Thursday, July 1, 2010

You've got nothing to lose, but weight

Written by Michelle Kempton
Published in Canadian Running Magazine

Interval training for weight loss.

If you’re like me and continue to struggle with your weight, have tried every diet, start “fitness kicks” only to give up after a month or two - then you need to try running intervals. They quickly give you the results you’re looking for and are highly addictive.

In August 2008, I hit a weight-loss plateau. My personal trainer suggested that I start running intervals. I thought he was crazy. How was I going to move my huge body faster than a walk? I consulted my doctor and she encouraged me to go for it, so I did. The only valid reason you have to not try running intervals is if your doctor says that you shouldn’t do it. I don’t buy into the excuse “I’m too fat to move fast.” I’m 5′4″ and weighed 250 pounds the first day I tried to run intervals.

Running faster repeats will improve your health and help you burn fat. You might not be fast at first, but with dedication and persistence, you’ll become a running machine. Now that I’m down to 165 pounds, my sprints are much faster, and I feel like a track star when I jet up the street. As an added bonus, you’ll find that your long-distance endurance and pace will improve.

I won’t lie to you - when you try running intervals for the first time you will probably:

- hate it
- want to throw up
- feel slightly oxygen-deprived
- experience exhaustion
- have aching muscles
- curse my name
- tell yourself that you’ll never do this again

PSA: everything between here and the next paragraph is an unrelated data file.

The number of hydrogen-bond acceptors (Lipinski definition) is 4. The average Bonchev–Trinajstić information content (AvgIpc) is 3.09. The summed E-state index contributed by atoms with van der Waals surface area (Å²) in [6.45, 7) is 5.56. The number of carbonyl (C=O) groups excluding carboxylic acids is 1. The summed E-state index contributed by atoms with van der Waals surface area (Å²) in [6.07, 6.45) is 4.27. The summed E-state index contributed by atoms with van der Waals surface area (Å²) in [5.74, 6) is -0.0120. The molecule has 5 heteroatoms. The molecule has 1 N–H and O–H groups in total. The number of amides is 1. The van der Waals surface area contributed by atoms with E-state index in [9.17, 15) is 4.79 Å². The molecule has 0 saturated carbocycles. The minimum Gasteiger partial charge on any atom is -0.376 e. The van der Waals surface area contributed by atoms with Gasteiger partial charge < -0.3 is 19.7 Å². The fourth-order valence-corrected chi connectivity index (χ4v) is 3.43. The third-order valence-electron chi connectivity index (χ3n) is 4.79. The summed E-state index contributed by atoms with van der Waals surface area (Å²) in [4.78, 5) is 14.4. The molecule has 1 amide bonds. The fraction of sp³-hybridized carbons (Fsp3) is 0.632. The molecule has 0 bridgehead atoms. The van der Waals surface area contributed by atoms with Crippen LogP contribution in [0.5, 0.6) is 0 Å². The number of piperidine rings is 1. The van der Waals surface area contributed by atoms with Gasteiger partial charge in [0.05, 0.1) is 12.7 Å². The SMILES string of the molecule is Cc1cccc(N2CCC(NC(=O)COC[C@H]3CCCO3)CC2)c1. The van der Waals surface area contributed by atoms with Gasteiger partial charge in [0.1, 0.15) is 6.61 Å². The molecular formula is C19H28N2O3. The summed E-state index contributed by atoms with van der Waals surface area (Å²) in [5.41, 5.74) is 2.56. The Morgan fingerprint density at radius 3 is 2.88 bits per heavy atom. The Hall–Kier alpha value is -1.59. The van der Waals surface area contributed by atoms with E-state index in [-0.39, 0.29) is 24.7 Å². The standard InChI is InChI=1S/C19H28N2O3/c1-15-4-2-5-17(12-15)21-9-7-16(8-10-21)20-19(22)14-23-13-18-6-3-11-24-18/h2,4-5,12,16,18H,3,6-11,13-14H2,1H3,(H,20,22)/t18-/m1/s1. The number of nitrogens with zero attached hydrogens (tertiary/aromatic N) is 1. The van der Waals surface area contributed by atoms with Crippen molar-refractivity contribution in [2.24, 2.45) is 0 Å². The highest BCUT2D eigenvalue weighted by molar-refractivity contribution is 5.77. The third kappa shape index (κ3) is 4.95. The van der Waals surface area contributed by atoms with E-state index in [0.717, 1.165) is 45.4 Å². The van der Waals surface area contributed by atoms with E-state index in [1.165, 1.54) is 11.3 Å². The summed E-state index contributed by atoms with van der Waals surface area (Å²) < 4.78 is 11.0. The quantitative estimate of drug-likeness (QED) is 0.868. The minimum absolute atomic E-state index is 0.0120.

If you push yourself hard enough while running repeated intense efforts, at one point (probably during the last set) you’ll experience a fabulous adrenaline rush. Afterwards, you’ll be so proud of yourself for running sprints that you’ll believe it was completely worth it.

You can do intervals alone or with others, but if you don’t find the perfect sprinting partner, it can be discouraging (especially for the person always trying to catch up). For interval training to be effective, you really need to give it your all, so it’s more important to focus on your own speed and making it to the end of the interval, instead of worrying about someone else’s workout.

Devin Sherrington, a Halifax personal trainer and avid runner, explains: “To burn fat, you want your heart rate to get high. Sprints do this, but since you can’t sprint all the time, intervals will drive your heart rate way up, then let it recover a little then get back up again. It’s similar to weight training in that manner.”

Sherrington suggests two types of interval running:

    1) Run the distance between two telephone poles, then walk the next set of telephone poles, then run between the next set of poles again. Do this for 10 sets, then turn around and head home doing the exact same thing. Try this for the first week. The next week try to increase your running speed between the poles, but still walk at a snail’s pace to recover. 2) Run for one minute straight, then walk slow for one minute to recover. Do that for 30 minutes. The next week, try to get further in distance within the same amount of time.

“You push your body harder in intervals since you’re not trying to hold back for later,” Sherrington says. “By going all out, you can do less running overall and work harder than you did before.”

It’s very important to listen to your body. You need to know the difference between “pushing it” and “overdoing it.” I always wear my heart rate monitor to make sure that I’m not going overboard on the sprints. If my heart rate gets too high, I bring down the intensity of the pace.